Plastic pollution, a danger to human health, the ecosystem
Over the years, the use of plastic has become commonplace in human life.
From manufacturing to storage to cooking and other miscellaneous areas, plastics are used in one way or another.
Plastics are found in educational materials, kitchen utensils, on the International Space Station, in medical equipment, and indeed in every job and livelihood on earth.
However, its single-use convenience has posed challenges to the ecosystem, which is now affecting mankind.
According to the United Nations (UN), decades of overuse and an increase in single-use, short-lived plastics have led to a global environmental catastrophe.
“Up to 12 million tonnes of plastic are dumped into the oceans each year and gyres, or so-called ‘plastic islands’, are blooming.
“While most plastics should remain intact for decades or centuries after use, those that erode end up as microplastics, eaten by fish and other marine animals, quickly making their way up the global food chain. .”
It is estimated that 1,000,000 plastic bottles are purchased every minute and 500,000,000,000 plastic bags are used every year.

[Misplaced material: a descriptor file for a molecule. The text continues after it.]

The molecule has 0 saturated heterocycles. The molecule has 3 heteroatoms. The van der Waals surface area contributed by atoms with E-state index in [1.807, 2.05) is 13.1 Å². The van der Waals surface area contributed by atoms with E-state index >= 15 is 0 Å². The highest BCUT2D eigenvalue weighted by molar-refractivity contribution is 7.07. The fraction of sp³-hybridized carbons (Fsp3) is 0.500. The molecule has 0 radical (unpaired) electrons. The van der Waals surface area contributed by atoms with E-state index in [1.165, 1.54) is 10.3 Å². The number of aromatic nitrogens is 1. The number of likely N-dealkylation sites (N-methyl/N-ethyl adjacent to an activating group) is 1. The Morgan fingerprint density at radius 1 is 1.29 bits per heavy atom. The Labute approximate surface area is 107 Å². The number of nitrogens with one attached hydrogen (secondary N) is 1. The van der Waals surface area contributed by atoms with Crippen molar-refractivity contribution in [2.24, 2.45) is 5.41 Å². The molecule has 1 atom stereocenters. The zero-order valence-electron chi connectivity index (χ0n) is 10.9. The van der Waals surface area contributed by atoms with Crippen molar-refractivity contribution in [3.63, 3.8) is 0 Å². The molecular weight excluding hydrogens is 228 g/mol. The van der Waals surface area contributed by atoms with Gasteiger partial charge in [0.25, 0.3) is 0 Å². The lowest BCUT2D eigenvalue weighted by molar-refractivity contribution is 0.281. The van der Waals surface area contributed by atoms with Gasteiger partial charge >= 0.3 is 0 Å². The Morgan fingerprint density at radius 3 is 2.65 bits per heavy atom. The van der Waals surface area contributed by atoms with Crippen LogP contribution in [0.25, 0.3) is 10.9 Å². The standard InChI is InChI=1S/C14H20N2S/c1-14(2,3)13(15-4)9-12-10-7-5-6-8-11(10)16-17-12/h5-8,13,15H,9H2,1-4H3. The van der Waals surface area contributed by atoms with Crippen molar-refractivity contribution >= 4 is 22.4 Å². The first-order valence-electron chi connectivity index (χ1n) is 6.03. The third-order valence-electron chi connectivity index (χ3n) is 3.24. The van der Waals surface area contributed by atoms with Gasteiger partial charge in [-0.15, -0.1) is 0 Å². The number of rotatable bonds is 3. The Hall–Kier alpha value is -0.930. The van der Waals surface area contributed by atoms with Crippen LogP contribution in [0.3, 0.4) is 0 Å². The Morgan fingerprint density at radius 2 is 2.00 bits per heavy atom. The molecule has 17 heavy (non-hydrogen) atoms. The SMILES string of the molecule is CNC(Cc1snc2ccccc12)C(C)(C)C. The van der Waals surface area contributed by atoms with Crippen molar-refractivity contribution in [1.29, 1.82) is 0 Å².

Around 13,000,000 tonnes of plastic leak into the ocean each year and 100,000 marine animals are killed by plastic each year.
Scientists say it takes 100 to 500 years or more for plastic to degrade in the environment and even after that there are particles of it, most of which can be harmful.
In addition, 90% of bottled water contains plastic particles, and 83% of tap water also contains plastic particles.
Recognizing the great danger they portend, the United Nations General Assembly made the issue of plastic pollution a priority during the 73rd session.
María Fernanda Espinosa Garcés, President of the 73rd session, assures that the UN, in collaboration with Member States, UN agencies, civil society groups and the private sector, will support efforts that will help reduce consumption of plastic, raise awareness and support efforts to find global, regional and local solutions.